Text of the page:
Pain arising from visceral organs is one of the most common forms of pain in the clinical setting, and one of the most frequent reasons why patients seek medical attention. In general, women are more sensitive to pain than men and functional bowel disorders, such as irritable bowel syndrome (IBS), are 2-3 times more prevalent in women. The severity of IBS symptoms in women fluctuates with the menstrual cycle and visceral sensitivity in rats fluctuates across the estrous cycle, suggesting gonadal hormones modulate nociceptive processing of visceral stimuli. However, the mechanisms underlying hormonal modulation of visceral pain are poorly understood. For example, estrogen has been reported to have pro- and anti-nociceptive effects, confounding a clear understanding of hormonal modulation of visceral pain. Two isoforms of the estrogen receptor, ER1 and ER2, mediate both transcriptional modulation and rapid effects of estrogen signaling in the nervous system, sometimes in opposing directions. In this application we will test the hypotheses that these 2 receptors modulate different aspects of visceral nociceptive processing at the level of the spinal cord and the interaction of these signaling systems can have an effect on visceral hypersensitivity associated with IBS. Utilizing a systems level approach we will address the following specific aims.
Specific Aim 1 will test the hypotheses that  estrogen receptors modulate colorectal sensory processing at the level of the spinal cord and that  the two isoforms of the estrogen receptor (ER1 and ER2) in the spinal cord differentially modulate the visceromotor response to colorectal distention (CRD). As a sub-Aim to , we will address the negative hypothesis that estradiol does not directly modulate the response of colonic afferents to CRD. A multidisciplinary electrophysiological, immunocytochemical and behavioral approach will be used to determine if ER1 or ER2 is expressed in colonic afferent DRG neurons and if agonists at these receptors modulate the physiology of colonic primary afferents.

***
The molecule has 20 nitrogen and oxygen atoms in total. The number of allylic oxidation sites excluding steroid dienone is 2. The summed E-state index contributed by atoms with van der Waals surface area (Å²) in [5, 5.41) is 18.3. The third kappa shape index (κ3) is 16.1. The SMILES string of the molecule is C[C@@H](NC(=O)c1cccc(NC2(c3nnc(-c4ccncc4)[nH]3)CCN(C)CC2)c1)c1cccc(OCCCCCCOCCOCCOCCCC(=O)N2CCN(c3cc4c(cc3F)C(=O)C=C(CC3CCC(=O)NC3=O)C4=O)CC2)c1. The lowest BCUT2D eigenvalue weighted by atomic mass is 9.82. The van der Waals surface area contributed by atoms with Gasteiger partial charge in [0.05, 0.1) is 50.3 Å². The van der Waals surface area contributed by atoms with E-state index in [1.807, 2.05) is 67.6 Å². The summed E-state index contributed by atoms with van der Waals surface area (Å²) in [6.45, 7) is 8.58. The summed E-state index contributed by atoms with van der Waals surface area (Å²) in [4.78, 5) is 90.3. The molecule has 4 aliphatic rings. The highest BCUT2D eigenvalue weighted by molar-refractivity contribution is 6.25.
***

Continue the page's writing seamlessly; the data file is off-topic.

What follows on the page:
Specific Aim 2 will test the hypothesis that ER1 and ER2 differentially modulate the activity of spinal dorsal horn neurons to colorectal distention. In electrophysiological experiments, the effects of selective ER agonists (ER1: PPT;ER2: DPN) on the response of each of three different phenotypes of CRD-responsive dorsal horn neurons will be determined.
Specific Aim 3 will test the hypothesis that ER1 and ER2 use different intracellular signaling mechanisms to modulate spinal processing of colorectal stimuli. A multidisciplinary approach will address colocalization of estrogen receptors in the same dorsal horn neurons, expression in glial cells, differential activation of MAPK pathways (ERK, p38 MAPK, JNK) in visceral nociceptive processing and the effect of activation of MAPK pathways on the response of the different phenotypes of visceroceptive dorsal horn neurons. The long-term goal of this project is to understand the role of estrogen receptors in modulating physiological and pathophysiological visceral sensory processing in the spinal cord in order to identify new therapeutic targets.
Most chronic pain syndromes are more prevalent in one sex, the majority being in women. Symptoms in many of these conditions fluctuate with the menstrual cycle suggesting modulation by gonadal hormones. Using colorectal distention to model pain from the viscera, we will test the hypothesis that the two isoforms of the estrogen receptor, located in the spinal cord, differentially modulate visceral sensitivity. The long term goal of these studies is to identify novel therapeutic interventions for the treatment of visceral hypersensitivity associated with functional bowel disorders.
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